2016 Fall Camp Primer: Defense
By: Jimmy Schofield
With Fall camp for the 2016 season quickly approaching, Coogfans.com previews the defensive side of the ball under second year coordinator Todd Orlando.
After David Gibbs left in January of 2015 for the same position at Texas Tech, many fans were concerned the defense would stumble after one of their best seasons in program history in which they allowed just 20.6 points-per-game and 343 total yards of offense as they finished ranked nationally in the top-20 in both areas. Fortunately for Coog Nation, first year head coach Tom Herman hit a home run with his replacement.
Enter Todd Orlando
Orlando had a reputation as an aggressive coordinator at his previous stops as a defensive coordinator (UConn, Florida International and Utah State). In his two years at Utah State (2013 and 2014), Orlando’s units forced 59 turnovers and under 20 points-per-game in both seasons.
Orlando’s attacking philosophy combined with Herman’s hard hitting personality (“It takes no talent to be the most physically dominating team in the country” he told his team last spring) were the perfect marriage. In his first season, all the “Third Ward Defense” accomplished was to hold opponents to 20.7 points-per-game (20th nationally) while forcing a nation’s best 35 turnovers.
It all starts up front in Orlando’s 3-4 scheme. Stopping the run is a key emphasis for Orlando, and the defense did just that last season, holding opponents to just 108.8 rushing yards per game, ranking them EIGHTH nationally by seasons end, and the lowest for a Cougars defense since 1999, per Phil Steele.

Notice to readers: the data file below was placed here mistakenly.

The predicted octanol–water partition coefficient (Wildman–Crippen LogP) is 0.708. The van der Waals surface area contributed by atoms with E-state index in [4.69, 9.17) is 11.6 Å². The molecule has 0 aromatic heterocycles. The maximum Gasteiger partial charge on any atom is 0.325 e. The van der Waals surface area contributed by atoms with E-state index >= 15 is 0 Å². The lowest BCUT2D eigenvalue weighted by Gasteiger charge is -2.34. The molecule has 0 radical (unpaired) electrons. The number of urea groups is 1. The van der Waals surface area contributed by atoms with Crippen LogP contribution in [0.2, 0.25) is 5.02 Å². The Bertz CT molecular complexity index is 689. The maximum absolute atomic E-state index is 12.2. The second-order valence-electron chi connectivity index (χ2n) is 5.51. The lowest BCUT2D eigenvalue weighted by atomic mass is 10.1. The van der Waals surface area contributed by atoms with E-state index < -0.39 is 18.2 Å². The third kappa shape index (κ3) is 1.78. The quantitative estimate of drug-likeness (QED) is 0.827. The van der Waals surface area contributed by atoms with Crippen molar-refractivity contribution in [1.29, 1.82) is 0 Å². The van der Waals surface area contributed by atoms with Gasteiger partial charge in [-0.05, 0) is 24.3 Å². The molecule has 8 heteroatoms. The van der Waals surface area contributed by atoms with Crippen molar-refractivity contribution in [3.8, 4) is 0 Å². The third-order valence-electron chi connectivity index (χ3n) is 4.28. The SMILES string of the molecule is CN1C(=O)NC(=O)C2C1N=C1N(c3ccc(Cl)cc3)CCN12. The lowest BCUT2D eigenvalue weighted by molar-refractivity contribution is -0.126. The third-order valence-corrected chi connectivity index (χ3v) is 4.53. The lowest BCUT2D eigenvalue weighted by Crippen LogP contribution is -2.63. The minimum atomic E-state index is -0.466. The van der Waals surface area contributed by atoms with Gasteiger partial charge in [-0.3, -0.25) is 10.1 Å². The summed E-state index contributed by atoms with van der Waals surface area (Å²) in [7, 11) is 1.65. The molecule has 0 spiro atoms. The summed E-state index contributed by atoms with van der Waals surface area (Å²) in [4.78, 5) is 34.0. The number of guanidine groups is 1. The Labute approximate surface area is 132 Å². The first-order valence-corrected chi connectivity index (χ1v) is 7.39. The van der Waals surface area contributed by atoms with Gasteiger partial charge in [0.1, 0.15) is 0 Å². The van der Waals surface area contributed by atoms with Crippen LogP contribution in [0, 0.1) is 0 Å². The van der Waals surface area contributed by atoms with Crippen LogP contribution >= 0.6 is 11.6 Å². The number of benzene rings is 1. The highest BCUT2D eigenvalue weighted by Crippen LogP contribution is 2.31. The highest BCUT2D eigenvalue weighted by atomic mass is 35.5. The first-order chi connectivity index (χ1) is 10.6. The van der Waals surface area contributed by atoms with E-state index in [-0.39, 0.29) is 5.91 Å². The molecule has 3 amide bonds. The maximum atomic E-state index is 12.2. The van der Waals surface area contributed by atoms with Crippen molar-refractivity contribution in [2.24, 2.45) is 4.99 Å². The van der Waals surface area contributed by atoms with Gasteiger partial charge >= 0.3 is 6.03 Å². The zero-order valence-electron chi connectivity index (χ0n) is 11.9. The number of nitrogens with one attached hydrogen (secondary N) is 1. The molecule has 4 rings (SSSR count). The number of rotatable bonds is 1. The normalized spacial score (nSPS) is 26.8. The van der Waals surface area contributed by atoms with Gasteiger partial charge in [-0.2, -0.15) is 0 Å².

A Controlled Chaos
So while the back seven are unleashed, it’s up to the down linemen up front to control the line of scrimmage. So let’s take a look at what we know about the D-line:
It all starts in the middle with B.J. Singleton (6-feet-4 inches, 314 pounds) at the nose. Singleton has gained over 25 pounds of good weight (muscle) over the past two seasons and it’s shown in his play as the disruptor in the middle. While Orlando will try to disguise where he’s sending the blitz from, even having his entire front rushing from a standing position, opponents know exactly where Singleton will be; lined up over the center or one of the guards, usually in one of the two A gaps. Each time a tackle was made for a loss or a sack occurred, chances are Singleton was right there pushing offensive linemen back, throwing off the timing of the offense. While his stats won’t show much by design (a total of 28 solo tackles with only 8 for loss and 4.5 sacks for the redshirt senior), he’s everything to the defense in Orlando’s 2-gap scheme.
Flanking Singleton will be defensive ends Cameron Malveaux and Nick Thurman. At 6-feet-6 inches, 270 pounds, Malveaux is going to be a beast yet again as he power cleans 360 pounds, with a 35 inch vertical jump and can bench 400 pounds. Malveaux uses his power to punch his opponent in order to knock him off balance. He then uses his first step to shoot the gap or uses an effective swim technique in order to penetrate the LOS. Twenty five percent of Malveaux’s tackles were for loss (8.5 of his 33 total). Thurman meanwhile will have an opportunity to take over for departed senior Tomme Mark as he has the most experience of the remaining reserves. At 6-foot-4, 290 pounds, Thurman (R-Jr) has steadily improved over his first three seasons as he had 27 tackles last year (including five TFL).
Houston fans are not used to a prospect the lights of one Ed Oliver. The nation’s third ranked defensive tackle, according to the 247sports recruiting composite, should make an immediate impact on the line. At 6-foot-2 and 290 pounds, “Big Ed” had 229 total tackles the past three seasons playing at Houston’s Westfield High. He had 84 last season and an astonishing 20 for loss to go along with 9 sacks, 2 forced fumbles and an interception.